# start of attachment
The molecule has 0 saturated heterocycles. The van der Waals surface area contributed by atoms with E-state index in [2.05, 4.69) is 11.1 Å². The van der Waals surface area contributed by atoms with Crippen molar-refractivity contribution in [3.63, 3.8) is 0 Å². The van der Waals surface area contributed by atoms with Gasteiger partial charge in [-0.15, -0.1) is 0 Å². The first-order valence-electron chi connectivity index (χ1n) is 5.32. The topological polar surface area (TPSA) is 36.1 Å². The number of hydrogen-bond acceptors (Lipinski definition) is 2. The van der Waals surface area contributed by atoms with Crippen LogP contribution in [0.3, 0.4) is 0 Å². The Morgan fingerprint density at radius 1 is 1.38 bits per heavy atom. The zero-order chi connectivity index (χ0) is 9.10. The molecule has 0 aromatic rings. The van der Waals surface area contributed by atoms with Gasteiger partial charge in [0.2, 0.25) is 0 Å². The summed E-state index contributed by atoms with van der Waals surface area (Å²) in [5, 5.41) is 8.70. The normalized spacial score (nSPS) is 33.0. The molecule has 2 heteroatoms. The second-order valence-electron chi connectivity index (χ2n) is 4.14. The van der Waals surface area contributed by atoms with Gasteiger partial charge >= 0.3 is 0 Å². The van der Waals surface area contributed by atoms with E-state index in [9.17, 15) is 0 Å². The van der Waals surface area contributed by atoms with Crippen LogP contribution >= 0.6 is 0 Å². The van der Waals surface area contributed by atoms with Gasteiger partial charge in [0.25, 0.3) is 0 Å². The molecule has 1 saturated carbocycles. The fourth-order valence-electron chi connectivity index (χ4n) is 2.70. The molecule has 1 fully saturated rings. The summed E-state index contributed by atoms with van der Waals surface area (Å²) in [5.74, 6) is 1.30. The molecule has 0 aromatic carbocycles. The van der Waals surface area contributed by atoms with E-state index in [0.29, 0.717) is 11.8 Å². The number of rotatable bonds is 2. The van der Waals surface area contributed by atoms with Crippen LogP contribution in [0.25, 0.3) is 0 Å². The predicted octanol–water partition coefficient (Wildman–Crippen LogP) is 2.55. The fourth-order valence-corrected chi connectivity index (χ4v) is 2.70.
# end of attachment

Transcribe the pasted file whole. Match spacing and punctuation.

The molecule has 0 saturated heterocycles. The van der Waals surface area contributed by atoms with E-state index in [2.05, 4.69) is 11.1 Å². The van der Waals surface area contributed by atoms with Crippen molar-refractivity contribution in [3.63, 3.8) is 0 Å². The van der Waals surface area contributed by atoms with Gasteiger partial charge in [-0.15, -0.1) is 0 Å². The first-order valence-electron chi connectivity index (χ1n) is 5.32. The topological polar surface area (TPSA) is 36.1 Å². The number of hydrogen-bond acceptors (Lipinski definition) is 2. The van der Waals surface area contributed by atoms with Crippen LogP contribution in [0.3, 0.4) is 0 Å². The Morgan fingerprint density at radius 1 is 1.38 bits per heavy atom. The zero-order chi connectivity index (χ0) is 9.10. The molecule has 0 aromatic rings. The van der Waals surface area contributed by atoms with Gasteiger partial charge in [0.2, 0.25) is 0 Å². The summed E-state index contributed by atoms with van der Waals surface area (Å²) in [5, 5.41) is 8.70. The normalized spacial score (nSPS) is 33.0. The molecule has 2 heteroatoms. The second-order valence-electron chi connectivity index (χ2n) is 4.14. The van der Waals surface area contributed by atoms with Gasteiger partial charge >= 0.3 is 0 Å². The van der Waals surface area contributed by atoms with E-state index in [9.17, 15) is 0 Å². The van der Waals surface area contributed by atoms with Crippen LogP contribution >= 0.6 is 0 Å². The van der Waals surface area contributed by atoms with Gasteiger partial charge in [0.25, 0.3) is 0 Å². The molecule has 1 saturated carbocycles. The fourth-order valence-electron chi connectivity index (χ4n) is 2.70. The molecule has 1 fully saturated rings. The summed E-state index contributed by atoms with van der Waals surface area (Å²) in [5.74, 6) is 1.30. The molecule has 0 aromatic carbocycles. The van der Waals surface area contributed by atoms with E-state index in [0.29, 0.717) is 11.8 Å². The number of rotatable bonds is 2. The van der Waals surface area contributed by atoms with Crippen LogP contribution in [0.25, 0.3) is 0 Å². The predicted octanol–water partition coefficient (Wildman–Crippen LogP) is 2.55. The fourth-order valence-corrected chi connectivity index (χ4v) is 2.70.